The August CPI thus contained falls in the prices of airline tickets, hotel rooms and used cars, while new cars, most other household goods and also rents continued to rise. With the delta wave possibly now peaking, the suggestion is once mobility bounces back again, this dip in the CPI could prove…ahem…transitory.
On the August numbers, the implication is lower immediate demand for oil, thus while oil prices held on, the energy sector fell -1.6%.
The pullback from the opening pop was not overly substantial until Apple started falling, eventually by -1.0%. Being a member of all three major indices, and the biggest company, a share price fall in Apple is highly influential in market cap terms.
Apple fell because the company’s new suite of products, launched last night, underwhelmed. Last year’s iPhone 12 (with 5G!) was a notable technological step-up. The iPhone 13 offers only incremental improvements, as is the case for the watch and iPad.
It appears the index dip started by Apple was enough to set off a nervous, September-fearful Wall Street and by the closing bell, all sectors closed in the red.
The test now is whether or not the S&P500 can hold its 50-day moving average, off which it has bounced in every single (minor) pullback this year. Break that, and the more significant pullback so many have been predicting (and hoping for) may finally eventuate.
Yet it’s difficult to find anyone who does not still believe Wall Street will close out the year higher, based on the assumption the delta hit will fade and it will be back to the reopening rush of earlier in the year.
|Spot Metals,Minerals & Energy Futures|
|Gold (oz)||1804.60||+ 11.10||0.62%|
|Silver (oz)||23.84||+ 0.13||0.55%|
|Copper (lb)||4.25||– 0.04||– 0.91%|
|Aluminium (lb)||1.29||– 0.02||– 1.86%|
|Lead (lb)||1.04||– 0.02||– 1.47%|
|Nickel (lb)||8.97||– 0.04||– 0.46%|
|Zinc (lb)||1.37||– 0.02||– 1.26%|
|West Texas Crude||70.46||+ 0.01||0.01%|
|Brent Crude||73.95||+ 0.32||0.43%|
|Iron Ore (t)||120.35||– 2.25||– 1.84%|
Drops in base metal prices appear not to have any much to do with the US CPI, rather a correction under way from the earlier overshoot.
Gold, on the other hand, was boosted by the subsequent fall in bond yields.
Oil prices were up and down all day before closing flat. One CPI print does not suddenly wipe out the prior night’s OPEC demand forecast upgrade, but tell that to the stock market.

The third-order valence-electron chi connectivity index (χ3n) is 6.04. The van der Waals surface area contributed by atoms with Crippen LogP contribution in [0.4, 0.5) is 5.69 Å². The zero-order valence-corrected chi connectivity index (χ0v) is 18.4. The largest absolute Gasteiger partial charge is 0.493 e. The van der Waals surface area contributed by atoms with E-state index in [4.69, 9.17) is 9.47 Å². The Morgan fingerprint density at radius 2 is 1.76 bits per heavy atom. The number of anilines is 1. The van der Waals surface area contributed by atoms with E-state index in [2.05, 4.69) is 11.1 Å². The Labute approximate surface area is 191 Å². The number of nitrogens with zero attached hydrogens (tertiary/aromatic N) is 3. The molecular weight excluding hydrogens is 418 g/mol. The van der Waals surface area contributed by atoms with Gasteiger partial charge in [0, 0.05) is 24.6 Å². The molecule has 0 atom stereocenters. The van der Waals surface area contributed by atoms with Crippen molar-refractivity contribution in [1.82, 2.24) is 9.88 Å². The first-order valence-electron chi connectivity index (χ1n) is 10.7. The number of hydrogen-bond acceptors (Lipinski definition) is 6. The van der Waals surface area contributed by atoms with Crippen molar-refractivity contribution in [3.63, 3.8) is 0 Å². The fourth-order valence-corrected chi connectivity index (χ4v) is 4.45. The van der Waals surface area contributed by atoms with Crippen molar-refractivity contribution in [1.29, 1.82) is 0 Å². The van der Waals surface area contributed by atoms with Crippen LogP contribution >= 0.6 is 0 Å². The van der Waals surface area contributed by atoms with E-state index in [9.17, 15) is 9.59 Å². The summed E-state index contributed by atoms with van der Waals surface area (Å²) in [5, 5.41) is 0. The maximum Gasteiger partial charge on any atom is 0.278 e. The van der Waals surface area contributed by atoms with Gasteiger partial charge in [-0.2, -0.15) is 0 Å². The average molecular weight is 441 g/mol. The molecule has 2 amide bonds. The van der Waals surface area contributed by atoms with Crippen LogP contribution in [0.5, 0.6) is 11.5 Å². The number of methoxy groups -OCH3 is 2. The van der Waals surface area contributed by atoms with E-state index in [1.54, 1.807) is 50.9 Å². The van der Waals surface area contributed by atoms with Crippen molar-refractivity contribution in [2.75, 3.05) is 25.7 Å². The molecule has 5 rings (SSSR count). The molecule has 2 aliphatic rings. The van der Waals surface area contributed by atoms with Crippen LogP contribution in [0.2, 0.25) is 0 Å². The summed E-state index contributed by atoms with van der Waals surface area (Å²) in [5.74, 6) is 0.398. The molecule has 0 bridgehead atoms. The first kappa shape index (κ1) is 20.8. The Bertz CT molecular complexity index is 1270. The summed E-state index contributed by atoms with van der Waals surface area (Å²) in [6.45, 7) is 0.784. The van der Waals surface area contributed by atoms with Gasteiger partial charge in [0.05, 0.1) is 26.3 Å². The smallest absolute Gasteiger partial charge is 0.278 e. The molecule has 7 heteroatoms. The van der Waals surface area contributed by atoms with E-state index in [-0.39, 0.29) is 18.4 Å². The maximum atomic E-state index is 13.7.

Here’s an interesting point to note, with regard inflation: The US natural gas price has now doubled in 2021, just as the US heads into the winter heating season.
Commodity price falls have the Aussie down -0.6% at US$0.7323.
The SPI Overnight closed down -42 points or -0.6%.
Yesterday’s NAB business survey revealed a lot more of a positive result than feared, particularly given the weak July result, as businesses presumably can now see light at the end of the delta tunnel.
Today brings Westpac’s September consumer confidence survey.
China will report August industrial production, retail sales and fixed asset investment today, which could yet be another downer.
The US also reports August industrial production.
Today’s list of ex-dividends includes a biggie from Cimic Group ((CIM)).
The Australian share market over the past thirty days…
|BROKER RECOMMENDATION CHANGES PAST THREE TRADING DAYS|
|AZJ||Aurizon Holdings||Upgrade to Add from Hold||Morgans|
|HDN||HomeCo Daily Needs REIT||Downgrade to Hold from Accumulate||Ord Minnett|
|JMS||Jupiter Mines||Downgrade to Underperform from Neutral||Macquarie|
|MFG||Magellan Financial||Downgrade to Sell from Neutral||UBS|
|MIN||Mineral Resources||Downgrade to Hold from Buy||Ord Minnett|
|NAB||National Australia Bank||Downgrade to Neutral from Outperform||Credit Suisse|
|NVX||Novonix||Downgrade to Hold from Add||Morgans|
|QUB||Qube Holdings||Downgrade to Neutral from Outperform||Credit Suisse|
For more detail go to FNArena's Australian Broker Call Report, which is updated each morning, Mon-Fri.